Possible complications of pacemaker surgery are:
» Abnormal heart rhythms
» Bleeding
» Punctured lung. This is rare.
» Infection
» Puncture of the heart, which can lead to bleeding around the heart. This is rare.

A pacemaker senses if the heartbeat is above a certain rate. When it is above that rate, the pacemaker will stop sending signals to the heart. The pacemaker can also sense when the heartbeat slows down too much. It will automatically start pacing the heart again.

How you prepare

Before your doctor decides if you need a pacemaker, you'll have several tests done to find the cause of your irregular heartbeat. Tests done before you get a pacemaker could include:
» Electrocardiogram (ECG or EKG). This quick and painless test measures the electrical activity of the heart. Sticky patches (electrodes) are placed on the chest and sometimes the arms and legs. Wires connect the electrodes to a computer, which displays the test results. An ECG can show if the heart is beating too fast, too slow or not at all.
» Holter monitoring. A Holter monitor is a small, wearable device that keeps track of the heart's rhythm. Your doctor may want you to wear a Holter monitor for 1 to 2 days. During that time, the device records all of your heartbeats. Holter monitoring is especially useful in diagnosing heartbeat problems that occur at unpredictable times. Some personal devices, such as smartwatches, offer electrocardiogram monitoring. Ask your doctor if this is an option for you.
» Echocardiogram. This noninvasive test uses sound waves to produce images of the heart's size, structure and motion.
» Stress test. Some heart problems occur only during exercise. For a stress test, an electrocardiogram is taken before and immediately after walking on a treadmill or riding a stationary bike. Sometimes, a stress test is done along with echocardiography or nuclear imaging.

Before the Procedure

Always tell your health care provider about all the drugs you are taking, even drugs or herbs you bought without a prescription.

The day before your surgery:
» Shower and shampoo well.
» You may be asked to wash your whole body below your neck with a special soap.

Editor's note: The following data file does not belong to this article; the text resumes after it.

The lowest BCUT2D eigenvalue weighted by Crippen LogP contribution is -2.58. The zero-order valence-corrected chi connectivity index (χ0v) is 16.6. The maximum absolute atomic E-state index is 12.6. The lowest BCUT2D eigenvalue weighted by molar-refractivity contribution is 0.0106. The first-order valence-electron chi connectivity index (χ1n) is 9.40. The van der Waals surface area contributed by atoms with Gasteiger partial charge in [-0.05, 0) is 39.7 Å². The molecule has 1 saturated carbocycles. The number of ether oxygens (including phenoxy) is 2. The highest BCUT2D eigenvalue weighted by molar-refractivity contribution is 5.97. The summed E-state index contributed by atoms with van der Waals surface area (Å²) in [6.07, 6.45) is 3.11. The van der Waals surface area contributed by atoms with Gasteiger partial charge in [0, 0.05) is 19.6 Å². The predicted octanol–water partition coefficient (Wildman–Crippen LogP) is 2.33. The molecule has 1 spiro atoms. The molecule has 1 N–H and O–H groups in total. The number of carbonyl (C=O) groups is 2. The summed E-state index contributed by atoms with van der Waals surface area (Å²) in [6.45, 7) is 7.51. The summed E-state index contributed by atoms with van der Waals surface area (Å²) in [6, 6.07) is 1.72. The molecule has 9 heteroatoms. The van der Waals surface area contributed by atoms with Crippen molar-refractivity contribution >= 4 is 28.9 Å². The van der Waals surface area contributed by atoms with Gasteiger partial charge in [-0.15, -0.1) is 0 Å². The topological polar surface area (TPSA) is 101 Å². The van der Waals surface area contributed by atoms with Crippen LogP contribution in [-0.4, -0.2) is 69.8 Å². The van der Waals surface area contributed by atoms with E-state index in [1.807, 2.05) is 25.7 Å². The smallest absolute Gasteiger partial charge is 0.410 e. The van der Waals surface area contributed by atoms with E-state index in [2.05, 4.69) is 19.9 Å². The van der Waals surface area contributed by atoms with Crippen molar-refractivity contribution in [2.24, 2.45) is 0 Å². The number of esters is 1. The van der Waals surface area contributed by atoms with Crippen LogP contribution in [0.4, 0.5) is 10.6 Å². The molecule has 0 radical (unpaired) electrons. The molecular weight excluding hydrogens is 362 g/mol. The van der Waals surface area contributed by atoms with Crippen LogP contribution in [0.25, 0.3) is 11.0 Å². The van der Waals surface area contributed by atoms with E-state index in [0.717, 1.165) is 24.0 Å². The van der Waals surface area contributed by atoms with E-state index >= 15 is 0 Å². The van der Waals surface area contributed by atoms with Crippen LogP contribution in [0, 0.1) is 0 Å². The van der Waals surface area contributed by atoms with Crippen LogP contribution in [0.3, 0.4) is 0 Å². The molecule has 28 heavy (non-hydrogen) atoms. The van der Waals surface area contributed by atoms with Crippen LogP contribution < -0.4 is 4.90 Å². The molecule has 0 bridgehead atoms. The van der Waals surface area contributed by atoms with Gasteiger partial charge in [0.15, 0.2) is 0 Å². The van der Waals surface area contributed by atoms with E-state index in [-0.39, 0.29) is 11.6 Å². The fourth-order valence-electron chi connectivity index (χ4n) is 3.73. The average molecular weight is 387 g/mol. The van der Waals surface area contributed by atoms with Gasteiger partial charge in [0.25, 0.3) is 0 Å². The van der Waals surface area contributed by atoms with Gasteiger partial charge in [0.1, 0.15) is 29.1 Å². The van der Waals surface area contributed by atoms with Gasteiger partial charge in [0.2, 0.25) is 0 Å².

On the day of the surgery:

» You may be asked not to drink or eat anything after midnight the night before your procedure. This includes chewing gum and breath mints. Rinse your mouth with water if it feels dry, but be careful not to swallow.
» Take the drugs you have been told to take with a small sip of water.

After the Procedure

You will probably be able to go home after 1 day or even the same day in some cases. You should be able to return to your normal activity level quickly.

Ask your provider how much you can use the arm on the side of your body where the pacemaker was placed. You may be advised not to:
» Lift anything heavier than 10 to 15 pounds (4.5 to 6.75 kilograms)
» Push, pull, and twist your arm for 2 to 3 weeks.
» Raise your arm above your shoulder for several weeks

Outlook (Prognosis)

Pacemakers can help keep your heart rhythm and heart rate at a safe level for you. The pacemaker battery lasts about 6 to 15 years. Your provider will check the battery regularly and replace it when necessary.

Best Pacemaker Surgery at GMCH

Geetanjali Hospital provides the Best Pacemaker Surgeon in Udaipur. The professional & experienced surgeons have performed many successful surgeries with best of results.
Being the Best hospital in Udaipur, GMCH provides best medical services.

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  • A pacemaker is a small device that's placed (implanted) in the chest to help control the heartbeat. It's used to prevent the heart from beating too slowly. Implanting a pacemaker in the chest requires a surgical procedure.